Sometime ago, something happened in neighbouring Abuja that was an eye opener. In one of the busiest areas of Wuse Market Abuja, a young lady was employed to sell recharge cards, assorted drinks and snacks. Ijay’s goods were selling like hot cakes. She was a smart lady who had always been referred to as multitasking. Alone she had been carrying on for months successfully, with no problems.
On one of the days, at the hour when Ijay’s business was at its peak (that is around 11:00 am to 1:00 pm), Ijay had an unexpected visitor. It was a young girl of about 12 years, in the midst of “please give me N100 recharge card”; “let me have one Maltina, cold one with meat pie”. “I want N1000,00 MTN and N500 9mobile, and others asking for their change, Ijay heard a small girl’s voice calling her attention. “Auntie!!! She called out gently, almost afraid to come very close.
“Yes?” Ijay spared the innocent voice a look. “Can I help you?” Ijay asked politely.
“Please auntie, the little girl curtsied in respect, “my auntie over there,” she pointed at a woman busy buying things, “is busy buying a lot of things. I just want a place where I can sit and wait for her until she finishes.”
“It is okay,” Ijay assented then went back to business. Ijay had a waist purse where she kept all the money for her transaction and the recharge cards. This is usually securely strapped around her waist. However, in the heat of business when she needed to sell a certain recharge card, she removed her waist purse to locate it easily.
Business was very good that day and Ijay was in high spirits poking fun at her regular customers. She had even forgotten the little girl in her stall until she heard her childish voice saying: “Thank you ma. My auntie just motioned to me to come,” the little girl curtsied and hurriedly left.
Shortly after that, a customer wanted a recharge card. Ijay’s hands automatically went to where she had kept it. But it wasn’t there. She looked under tables, it was not there. She overturned the shop. It was not there.
By this time, Ijay was sweating. The last person on her mind was that little girl. Volunteers ran around the market looking for the girl but she had disappeared into thin air.
It was at this point that other traders that were once bitten, shared similar stories. But it was too late for Ijay to remedy the situation. She has been robbed by the cradle. It amounted to N79,000 in cash and over N25,000 recharge cards. Ijay lost her job but had to pay her madam (nicknamed Shylock) for every dime.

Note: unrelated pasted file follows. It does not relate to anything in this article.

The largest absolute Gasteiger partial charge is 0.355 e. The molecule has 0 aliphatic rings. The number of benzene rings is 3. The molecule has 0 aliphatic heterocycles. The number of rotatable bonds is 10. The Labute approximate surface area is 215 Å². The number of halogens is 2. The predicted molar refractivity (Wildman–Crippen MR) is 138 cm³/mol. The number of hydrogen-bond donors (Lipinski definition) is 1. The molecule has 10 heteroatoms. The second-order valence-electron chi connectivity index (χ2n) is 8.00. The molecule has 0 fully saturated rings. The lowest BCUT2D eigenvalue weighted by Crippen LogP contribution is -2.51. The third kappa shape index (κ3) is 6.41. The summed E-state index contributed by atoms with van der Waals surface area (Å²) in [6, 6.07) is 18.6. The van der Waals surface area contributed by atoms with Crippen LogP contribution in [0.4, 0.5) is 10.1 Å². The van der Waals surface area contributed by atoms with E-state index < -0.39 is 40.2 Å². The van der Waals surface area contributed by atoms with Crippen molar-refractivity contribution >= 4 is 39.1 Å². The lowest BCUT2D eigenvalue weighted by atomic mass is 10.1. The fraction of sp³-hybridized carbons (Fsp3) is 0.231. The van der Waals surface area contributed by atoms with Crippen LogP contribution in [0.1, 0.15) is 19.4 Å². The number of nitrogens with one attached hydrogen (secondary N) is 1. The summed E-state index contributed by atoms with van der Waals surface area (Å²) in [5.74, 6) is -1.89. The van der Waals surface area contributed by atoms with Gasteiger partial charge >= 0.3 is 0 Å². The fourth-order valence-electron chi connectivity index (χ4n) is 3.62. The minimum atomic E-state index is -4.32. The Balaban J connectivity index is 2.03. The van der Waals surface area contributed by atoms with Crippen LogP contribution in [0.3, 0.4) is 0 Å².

Well-wishers in the market and some passers-by raised over N50,000,00 which Shylock collected grumbling. It was only after Ijay wrote an undertaking that she would pay the balance in 3 months that she was released by the police. Today, Ijay is wary of innocents.
In a similar situation on one sunny day when business appeared to be slow running for more than a week, a car seller learned not to judge a book by its cover. An expensive Mercedes Benz drove to this car stand in Jos and 2 of the occupants went for the most expensive car on display. It was a jeep.
Overjoyed, the owners proudly marketed their goods. The prospective buyers asked if they could test run it and see how it worked. The sellers were enthusiastic about it. Why not, they thought; since Oga (the one the two men obviously worked for) was in their car and their car was expensive too.
However, about ten minutes after they left, Oga, who had been busy eating a mountain of suya with massa (roasted meat seasoned with groundnut cake with rice snack) started exhibiting some kind of attitude. First, he ate even the paper the suya was wrapped in; then started behaving as if he was dancing Michael Jackson’s Thriller dance steps- the one that entailed dancing with the shoulder. The car sellers were laughing until his cap fell off.
What they saw almost gave them a heart attack. Oga’s hair was dreadlocks, thick with filth. There was no question that it was home of lice because from every indication, the last time it enjoyed the luxury of being washed must have been several years back.
Oga started making animal sounds, tore the well designed babanriga he was wearing, the caftan, then trousers, exposing very filthy tattered clothes. Next, he damaged the door of the car and made to run. The car sellers used all their might to hold him down until security men were called. In the end, they could not hold on to him-oga- he was a mad man who was ignorantly used in committing crime. And of course, their jeep never came back and they could not hold on to the Mercedes Benz the thieves came in because the police discovered it was also a stolen car.
So many people are in unhappy marriages because they judged a book by its cover. Nigerians are suffering because they reposed their confidence in the wrong politicians. They come looking for you with a smile pasted on their faces when campaigning for positions. But after using you as a ladder to climb up there; they start looking at you with their noses; they become inaccessible. They go to the extent of changing their numbers and their circle of friends. They forget that without people, they are nothing; In fact, they are as good as dead.
The electorate knows more than ever his vote is power. To sell out votes is to mortgage our future. It is high treason. And to be influenced by sentiments is to remain under bondage with no hope.